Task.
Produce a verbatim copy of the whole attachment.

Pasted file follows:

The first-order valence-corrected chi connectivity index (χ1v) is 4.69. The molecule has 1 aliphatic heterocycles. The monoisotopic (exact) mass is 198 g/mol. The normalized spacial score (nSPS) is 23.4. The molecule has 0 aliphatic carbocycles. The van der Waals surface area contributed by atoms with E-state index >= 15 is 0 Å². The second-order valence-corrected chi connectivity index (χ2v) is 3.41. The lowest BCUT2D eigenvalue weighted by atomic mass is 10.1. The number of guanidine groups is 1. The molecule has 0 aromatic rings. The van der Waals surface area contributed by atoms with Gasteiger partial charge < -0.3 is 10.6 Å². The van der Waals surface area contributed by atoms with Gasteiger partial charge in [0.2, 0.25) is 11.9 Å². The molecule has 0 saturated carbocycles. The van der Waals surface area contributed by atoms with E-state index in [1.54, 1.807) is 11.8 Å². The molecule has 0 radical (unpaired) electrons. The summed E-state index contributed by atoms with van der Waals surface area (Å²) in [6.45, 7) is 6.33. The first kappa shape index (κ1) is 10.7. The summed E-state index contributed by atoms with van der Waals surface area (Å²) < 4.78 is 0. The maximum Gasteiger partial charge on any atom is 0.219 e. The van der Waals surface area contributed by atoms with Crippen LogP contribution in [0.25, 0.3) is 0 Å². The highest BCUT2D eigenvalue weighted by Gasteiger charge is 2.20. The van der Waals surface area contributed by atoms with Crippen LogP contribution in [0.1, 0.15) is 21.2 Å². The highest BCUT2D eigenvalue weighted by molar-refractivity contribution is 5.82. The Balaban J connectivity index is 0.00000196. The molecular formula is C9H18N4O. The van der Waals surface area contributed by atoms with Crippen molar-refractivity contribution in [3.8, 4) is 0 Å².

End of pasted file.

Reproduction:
The first-order valence-corrected chi connectivity index (χ1v) is 4.69. The molecule has 1 aliphatic heterocycles. The monoisotopic (exact) mass is 198 g/mol. The normalized spacial score (nSPS) is 23.4. The molecule has 0 aliphatic carbocycles. The van der Waals surface area contributed by atoms with E-state index >= 15 is 0 Å². The second-order valence-corrected chi connectivity index (χ2v) is 3.41. The lowest BCUT2D eigenvalue weighted by atomic mass is 10.1. The number of guanidine groups is 1. The molecule has 0 aromatic rings. The van der Waals surface area contributed by atoms with Gasteiger partial charge < -0.3 is 10.6 Å². The van der Waals surface area contributed by atoms with Gasteiger partial charge in [0.2, 0.25) is 11.9 Å². The molecule has 0 saturated carbocycles. The van der Waals surface area contributed by atoms with E-state index in [1.54, 1.807) is 11.8 Å². The molecule has 0 radical (unpaired) electrons. The summed E-state index contributed by atoms with van der Waals surface area (Å²) in [6.45, 7) is 6.33. The first kappa shape index (κ1) is 10.7. The summed E-state index contributed by atoms with van der Waals surface area (Å²) < 4.78 is 0. The maximum Gasteiger partial charge on any atom is 0.219 e. The van der Waals surface area contributed by atoms with Crippen LogP contribution in [0.25, 0.3) is 0 Å². The highest BCUT2D eigenvalue weighted by Gasteiger charge is 2.20. The van der Waals surface area contributed by atoms with Crippen LogP contribution in [0.1, 0.15) is 21.2 Å². The highest BCUT2D eigenvalue weighted by molar-refractivity contribution is 5.82. The Balaban J connectivity index is 0.00000196. The molecular formula is C9H18N4O. The van der Waals surface area contributed by atoms with Crippen molar-refractivity contribution in [3.8, 4) is 0 Å².